When Nancy was 37, UCSF decided she qualified for brain surgery — a left temporal lobectomy. But it took awhile to get her in, as well as time for Troy's insurance to give the OK. He'd been with the city of Pleasanton for 16 years at that point and had great insurance, but it still took time. After a year, in August of 2002, doctors opened up Nancy's head.
They removed three pieces of her brain — all the size of an egg, she says. Normal brain tissue is supposed to be soft, but some pieces were hard — gristly, like steak.
Nancy has suffered head trauma in her life, but no one knows if this is what caused her condition, or if it would have happened anyway. There were four major incidents that could have yielded scar tissue. First, she was thrown off a horse as a teen. Then, when she was 20, she was camping with her family and dove into a river, hitting her head underwater. She was embarrassed and never told anyone.
Also in her 20s, she was hit in the head with a baseball during a co-ed game; that one landed her in an ambulance. Then 15 years ago, someone crashed into her green Saturn full-speed on a freeway off-ramp near Pleasant Hill. Her head hit the window.
"The docs think the head trauma may have caused this, but they don't know."
Surgery and its aftermath
After the surgery, Nancy woke up with a giant bandage on her head, unable to speak. Troy remembers being petrified.
"I went home and prayed and lit a candle and went to sleep. Then the phone rings at 2:30 in the morning — it was her. I just hear this, 'How are you?' and I swear, at that moment, the candle went out. It was the most amazing feeling — I was crying and saying, 'Thank you, thank you.'"
He got up, threw some clothes in the washer and decided he wouldn't go back to sleep that night. He wanted to be at the hospital first thing in the morning.
Troy took care of his wife over the next three months. She went from barely able to eat cereal to a functioning adult. She went back to work, but only part-time, and was not, in her words, her old self.
Her short-term memory was shot, for starters. She stuttered. She couldn't plan ahead, and being a very organized person before, this frustrated her.
At this point, she was working for a company managing software product lines. Her boss told her she was doing a fantastic job, but Nancy didn't believe it.
A year later, she was still struggling. While reading a book, she couldn't remember what was on the previous page. Pre-surgery, she had devoured Harry Potter books, in all their 600-page glory.
"I felt disabled," she said. "I was told, 'This is how you'll be.'"
She went seven-plus years without a seizure, but definitely suffered.
"Then I said, 'No friggin' way,' and I did everything I could to reactivate my brain."
She read "The Da Vinci Code" by highlighting prominent parts of the book with markers and re-reading them to jog her memory. She looked up pictures of all the famous paintings mentioned in the book. She used colored sticky-notes to represent certain themes. It took her a long time to finish the book, but she did it.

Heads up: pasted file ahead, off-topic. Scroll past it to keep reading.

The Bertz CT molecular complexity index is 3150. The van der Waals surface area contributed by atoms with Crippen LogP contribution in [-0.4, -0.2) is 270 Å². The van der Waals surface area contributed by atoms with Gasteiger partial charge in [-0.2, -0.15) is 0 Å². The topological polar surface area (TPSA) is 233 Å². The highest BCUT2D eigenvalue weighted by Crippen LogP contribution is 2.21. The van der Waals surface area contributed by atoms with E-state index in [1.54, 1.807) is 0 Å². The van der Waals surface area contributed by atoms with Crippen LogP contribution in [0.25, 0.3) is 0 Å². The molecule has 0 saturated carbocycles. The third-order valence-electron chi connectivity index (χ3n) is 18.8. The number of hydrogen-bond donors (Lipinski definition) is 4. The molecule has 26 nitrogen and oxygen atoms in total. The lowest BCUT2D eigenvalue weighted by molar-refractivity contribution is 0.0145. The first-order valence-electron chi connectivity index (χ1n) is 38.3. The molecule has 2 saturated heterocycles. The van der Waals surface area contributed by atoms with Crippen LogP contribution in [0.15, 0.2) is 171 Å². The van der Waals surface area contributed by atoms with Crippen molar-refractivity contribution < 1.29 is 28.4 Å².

Then, she started doing the same thing at work — managing her product lines through color codes. But in 2007, she was laid off, and that's when the real trouble began.
She had 15 years of experience but no college degree. By this time, the country was beginning to fall into a recession. The housing bubble had burst; in 2008 alone, when the Smiths started struggling with their house payments, 25 percent of mortgages nationwide were delinquent.
Foreclosures that year had nearly doubled over the previous year, and then went up another 21 percent in 2009, according to data-tracking firm Realty Trac. Stockton, a mere 40 miles away from Livermore, had (and still has) the distinction of being the city with the nation's highest foreclosure rate.
In 2009, Nancy worked as a part-time checker at Safeway to try to make ends meet. That same year, she landed a job — against all odds — doing the same type of thing she'd done before, with a company in Hayward. She had gotten her driver's license back years before, so the commute wasn't an issue. They were still underwater on bills, but it seemed things were finally looking up for the little family that could.
Then the seizures returned.. And this time, they couldn't stop the bank from taking their house.
"It never occurred to me to cut and run"
Nancy hasn't been able to work since. She went back to UCSF for tests, and Troy took more time off work to be with her. He says his bosses in Pleasanton have been understanding, but you can only take so much time off before it affects your paycheck.
Now, doctors are saying Nancy's condition is different, that her seizures are "non-epileptic." In February 2010, she gave up her driver's license again. She relies on Troy to get around, but she hates inconveniencing him. They are both stressed, and Nancy gets depressed.
She cries sometimes, asking Troy, "Why are you still here?"
Troy, who is a big, tough-looking guy but cries easily, said he never thought about leaving.
"It never occurred to me to cut and run," he said. "You don't do that when times are tough. You stay, and you bail the water out of the boat. I wouldn't have chosen this, but you make the best of the situation.
It never occurred to me," he said again. "I love her."
Read Part Two of Troy and Nancy Smith's story by clicking .
You can find more articles from this ongoing series, “Dispatches: The Changing American Dream” at The Huffington Post.